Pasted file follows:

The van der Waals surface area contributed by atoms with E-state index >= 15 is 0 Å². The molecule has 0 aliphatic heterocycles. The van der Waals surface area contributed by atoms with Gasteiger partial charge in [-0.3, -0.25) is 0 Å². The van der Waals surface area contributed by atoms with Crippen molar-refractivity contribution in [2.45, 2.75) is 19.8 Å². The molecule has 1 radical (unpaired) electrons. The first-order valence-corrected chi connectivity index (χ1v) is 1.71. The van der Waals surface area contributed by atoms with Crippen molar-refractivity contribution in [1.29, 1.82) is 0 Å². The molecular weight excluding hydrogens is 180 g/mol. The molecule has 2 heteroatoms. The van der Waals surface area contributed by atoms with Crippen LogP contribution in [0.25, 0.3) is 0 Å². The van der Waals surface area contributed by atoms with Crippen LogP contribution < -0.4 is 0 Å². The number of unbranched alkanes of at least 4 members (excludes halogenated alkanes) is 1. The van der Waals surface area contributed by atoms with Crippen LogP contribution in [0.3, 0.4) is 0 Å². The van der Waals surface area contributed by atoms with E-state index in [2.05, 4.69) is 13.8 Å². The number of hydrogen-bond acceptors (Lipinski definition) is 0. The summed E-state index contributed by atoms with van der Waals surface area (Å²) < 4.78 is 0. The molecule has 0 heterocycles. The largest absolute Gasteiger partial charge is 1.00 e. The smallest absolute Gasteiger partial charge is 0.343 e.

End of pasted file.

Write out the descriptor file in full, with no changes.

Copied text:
The van der Waals surface area contributed by atoms with E-state index >= 15 is 0 Å². The molecule has 0 aliphatic heterocycles. The van der Waals surface area contributed by atoms with Gasteiger partial charge in [-0.3, -0.25) is 0 Å². The van der Waals surface area contributed by atoms with Crippen molar-refractivity contribution in [2.45, 2.75) is 19.8 Å². The molecule has 1 radical (unpaired) electrons. The first-order valence-corrected chi connectivity index (χ1v) is 1.71. The van der Waals surface area contributed by atoms with Crippen molar-refractivity contribution in [1.29, 1.82) is 0 Å². The molecular weight excluding hydrogens is 180 g/mol. The molecule has 2 heteroatoms. The van der Waals surface area contributed by atoms with Crippen LogP contribution in [0.25, 0.3) is 0 Å². The van der Waals surface area contributed by atoms with Crippen LogP contribution < -0.4 is 0 Å². The number of unbranched alkanes of at least 4 members (excludes halogenated alkanes) is 1. The van der Waals surface area contributed by atoms with Crippen LogP contribution in [0.3, 0.4) is 0 Å². The van der Waals surface area contributed by atoms with E-state index in [2.05, 4.69) is 13.8 Å². The number of hydrogen-bond acceptors (Lipinski definition) is 0. The summed E-state index contributed by atoms with van der Waals surface area (Å²) < 4.78 is 0. The molecule has 0 heterocycles. The largest absolute Gasteiger partial charge is 1.00 e. The smallest absolute Gasteiger partial charge is 0.343 e.